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Jihad: Does It Really Mean Holy War?
Al-Hajj Talib 'Abdur-Rashid, imam of the Mosque of Islamic Brotherhood in Harlem answers a question that has puzzled both non-Muslims and Muslims for ages.
and what role does it play in the lives of Muslims?
Jihad is one of the most misunderstood of Islamic terms used today, and many Muslims are as confused by it as non-Muslims. In the West, few words carry as much power to instill fear or hatred. That's because the news media have widely interpreted jihad to mean "holy war," linking it with extremism and terrorism in the public consciousness. News reports of bombings in the Middle East only deepen the identification of jihad with violence. It's not surprising that so many Americans perceive the word in light of the Crusades of centuries ago -- as a kind of latter-day Crusade in reverse.
But the concept of jihad is a beautiful one that has nothing to do with aggressive warfare. Simply put, jihad finds its origin in the verbjahada
which means to struggle, to fight.
The word has a few different connotations, since struggle can occur on several levels. Muslims understand these levels based not only on the words of Allah in the Qur'an, but also on the authentic statements of the Prophet Muhammad as recorded in our oral traditions, preserved asahadith.
Here are the levels of jihad:
Prophet Muhammad Ibn 'Abdullah (may the peace and blessings of Allah be upon him) said, "The most excellent jihad is that of the soul." This jihad, called the Jihadun-Nafs, is the intimate struggle to purify the soul of satanic influence -- both subtle and overt. It is the struggle to cleanse one's spirit of sin. This is the most important level of jihad.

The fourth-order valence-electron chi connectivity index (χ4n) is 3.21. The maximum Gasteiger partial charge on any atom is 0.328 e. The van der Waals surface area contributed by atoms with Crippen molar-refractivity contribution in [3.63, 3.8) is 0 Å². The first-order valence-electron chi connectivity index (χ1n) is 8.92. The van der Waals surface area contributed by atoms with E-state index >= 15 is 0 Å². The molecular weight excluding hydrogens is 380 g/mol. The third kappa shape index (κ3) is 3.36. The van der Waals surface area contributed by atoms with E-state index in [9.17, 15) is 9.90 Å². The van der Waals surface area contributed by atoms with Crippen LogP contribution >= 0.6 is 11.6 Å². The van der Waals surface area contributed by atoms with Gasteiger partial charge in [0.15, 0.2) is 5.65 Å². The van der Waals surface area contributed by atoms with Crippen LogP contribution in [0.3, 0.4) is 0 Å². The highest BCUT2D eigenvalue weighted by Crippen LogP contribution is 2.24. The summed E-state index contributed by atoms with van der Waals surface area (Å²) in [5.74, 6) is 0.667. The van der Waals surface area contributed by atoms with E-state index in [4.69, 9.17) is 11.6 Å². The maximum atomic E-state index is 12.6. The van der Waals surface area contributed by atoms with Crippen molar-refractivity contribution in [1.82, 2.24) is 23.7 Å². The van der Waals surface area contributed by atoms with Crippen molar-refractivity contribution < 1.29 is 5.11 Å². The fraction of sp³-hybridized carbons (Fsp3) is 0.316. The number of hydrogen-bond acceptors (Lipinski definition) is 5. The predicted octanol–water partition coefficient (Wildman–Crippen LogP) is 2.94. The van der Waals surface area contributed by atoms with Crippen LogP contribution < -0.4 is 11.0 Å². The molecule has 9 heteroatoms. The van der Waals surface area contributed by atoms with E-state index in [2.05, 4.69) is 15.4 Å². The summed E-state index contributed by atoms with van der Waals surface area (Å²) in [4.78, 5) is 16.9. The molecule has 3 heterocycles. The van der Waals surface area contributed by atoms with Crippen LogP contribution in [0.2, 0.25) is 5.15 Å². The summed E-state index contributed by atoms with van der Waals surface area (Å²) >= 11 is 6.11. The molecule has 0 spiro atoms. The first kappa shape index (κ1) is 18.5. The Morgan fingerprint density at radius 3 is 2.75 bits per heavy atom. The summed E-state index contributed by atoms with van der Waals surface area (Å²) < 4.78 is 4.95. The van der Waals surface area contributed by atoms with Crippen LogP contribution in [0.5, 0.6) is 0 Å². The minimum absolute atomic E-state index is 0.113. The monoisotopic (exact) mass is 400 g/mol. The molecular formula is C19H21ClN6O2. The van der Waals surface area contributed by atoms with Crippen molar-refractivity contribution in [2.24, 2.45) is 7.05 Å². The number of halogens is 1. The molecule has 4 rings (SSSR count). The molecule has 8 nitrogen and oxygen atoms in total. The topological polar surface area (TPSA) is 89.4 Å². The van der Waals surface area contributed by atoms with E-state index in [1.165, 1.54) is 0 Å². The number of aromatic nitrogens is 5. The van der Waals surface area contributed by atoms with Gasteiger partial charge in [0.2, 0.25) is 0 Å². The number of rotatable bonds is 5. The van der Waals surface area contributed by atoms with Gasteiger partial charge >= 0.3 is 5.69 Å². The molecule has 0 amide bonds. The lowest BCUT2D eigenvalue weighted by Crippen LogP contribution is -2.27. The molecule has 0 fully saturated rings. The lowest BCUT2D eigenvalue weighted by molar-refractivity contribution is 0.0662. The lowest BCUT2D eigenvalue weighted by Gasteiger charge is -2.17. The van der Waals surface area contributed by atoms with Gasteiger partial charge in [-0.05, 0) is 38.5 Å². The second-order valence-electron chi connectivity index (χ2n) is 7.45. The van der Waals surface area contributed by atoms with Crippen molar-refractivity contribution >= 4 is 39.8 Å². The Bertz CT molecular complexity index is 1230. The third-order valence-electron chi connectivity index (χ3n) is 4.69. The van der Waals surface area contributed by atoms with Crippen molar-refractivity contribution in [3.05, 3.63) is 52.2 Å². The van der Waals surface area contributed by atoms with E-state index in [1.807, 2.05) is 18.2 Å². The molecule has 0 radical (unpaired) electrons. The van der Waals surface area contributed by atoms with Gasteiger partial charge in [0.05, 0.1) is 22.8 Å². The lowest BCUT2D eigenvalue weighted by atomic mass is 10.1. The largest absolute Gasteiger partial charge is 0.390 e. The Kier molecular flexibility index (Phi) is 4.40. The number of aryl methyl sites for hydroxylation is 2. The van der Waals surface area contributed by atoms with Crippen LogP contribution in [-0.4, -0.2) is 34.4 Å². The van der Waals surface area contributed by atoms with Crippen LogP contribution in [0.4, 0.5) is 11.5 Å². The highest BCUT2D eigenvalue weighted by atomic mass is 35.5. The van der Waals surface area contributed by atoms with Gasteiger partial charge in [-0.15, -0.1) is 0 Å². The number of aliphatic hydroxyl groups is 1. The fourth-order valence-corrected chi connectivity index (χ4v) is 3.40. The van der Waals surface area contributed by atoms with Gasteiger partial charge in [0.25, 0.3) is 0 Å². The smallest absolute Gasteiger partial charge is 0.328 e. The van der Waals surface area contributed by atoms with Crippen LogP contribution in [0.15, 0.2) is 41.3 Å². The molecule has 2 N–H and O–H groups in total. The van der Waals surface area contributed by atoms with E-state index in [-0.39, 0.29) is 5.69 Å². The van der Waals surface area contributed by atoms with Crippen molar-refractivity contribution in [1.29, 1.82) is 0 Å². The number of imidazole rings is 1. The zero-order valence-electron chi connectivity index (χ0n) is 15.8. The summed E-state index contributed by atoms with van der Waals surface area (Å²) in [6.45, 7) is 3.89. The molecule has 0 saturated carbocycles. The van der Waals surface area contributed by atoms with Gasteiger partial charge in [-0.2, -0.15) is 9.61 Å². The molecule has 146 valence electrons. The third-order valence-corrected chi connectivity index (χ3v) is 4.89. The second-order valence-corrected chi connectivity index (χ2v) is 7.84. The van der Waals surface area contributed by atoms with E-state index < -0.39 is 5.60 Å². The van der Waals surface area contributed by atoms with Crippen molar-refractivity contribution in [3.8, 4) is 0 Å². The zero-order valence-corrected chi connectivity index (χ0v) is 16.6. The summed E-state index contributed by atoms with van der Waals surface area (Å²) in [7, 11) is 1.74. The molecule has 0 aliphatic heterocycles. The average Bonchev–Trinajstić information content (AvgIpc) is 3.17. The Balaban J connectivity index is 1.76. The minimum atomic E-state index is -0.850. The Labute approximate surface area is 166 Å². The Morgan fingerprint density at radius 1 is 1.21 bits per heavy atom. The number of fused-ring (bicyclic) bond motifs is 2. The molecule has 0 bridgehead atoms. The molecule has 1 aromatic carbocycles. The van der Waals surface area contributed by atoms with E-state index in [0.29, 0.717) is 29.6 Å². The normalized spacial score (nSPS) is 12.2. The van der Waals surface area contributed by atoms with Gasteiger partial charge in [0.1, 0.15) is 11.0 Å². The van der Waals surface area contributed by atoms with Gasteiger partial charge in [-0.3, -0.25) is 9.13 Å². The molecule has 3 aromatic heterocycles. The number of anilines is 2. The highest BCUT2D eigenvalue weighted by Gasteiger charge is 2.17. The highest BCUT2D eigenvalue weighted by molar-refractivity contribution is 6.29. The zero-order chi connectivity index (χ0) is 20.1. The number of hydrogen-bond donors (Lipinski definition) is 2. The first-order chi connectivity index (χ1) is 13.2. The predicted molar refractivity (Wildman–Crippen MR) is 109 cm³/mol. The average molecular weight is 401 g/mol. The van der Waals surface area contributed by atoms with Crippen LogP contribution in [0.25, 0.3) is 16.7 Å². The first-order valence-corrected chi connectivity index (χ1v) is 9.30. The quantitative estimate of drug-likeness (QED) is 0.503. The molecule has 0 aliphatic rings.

On another occasion, the Prophet said, "The most excellent jihad is the speaking of truth in the face of a tyrant." He encouraged raising one's voice in the name of Allah on behalf of justice.
This is combat waged in defense of Muslims against oppression and transgression by the enemies of Allah, Islam and Muslims. We are commanded by Allah to lead peaceful lives and not transgress against anyone, but also to defend ourselves against oppression by "fighting against those who fight against us." This "jihad with the hand" is the aspect of jihad that has been so profoundly misunderstood in today's world.
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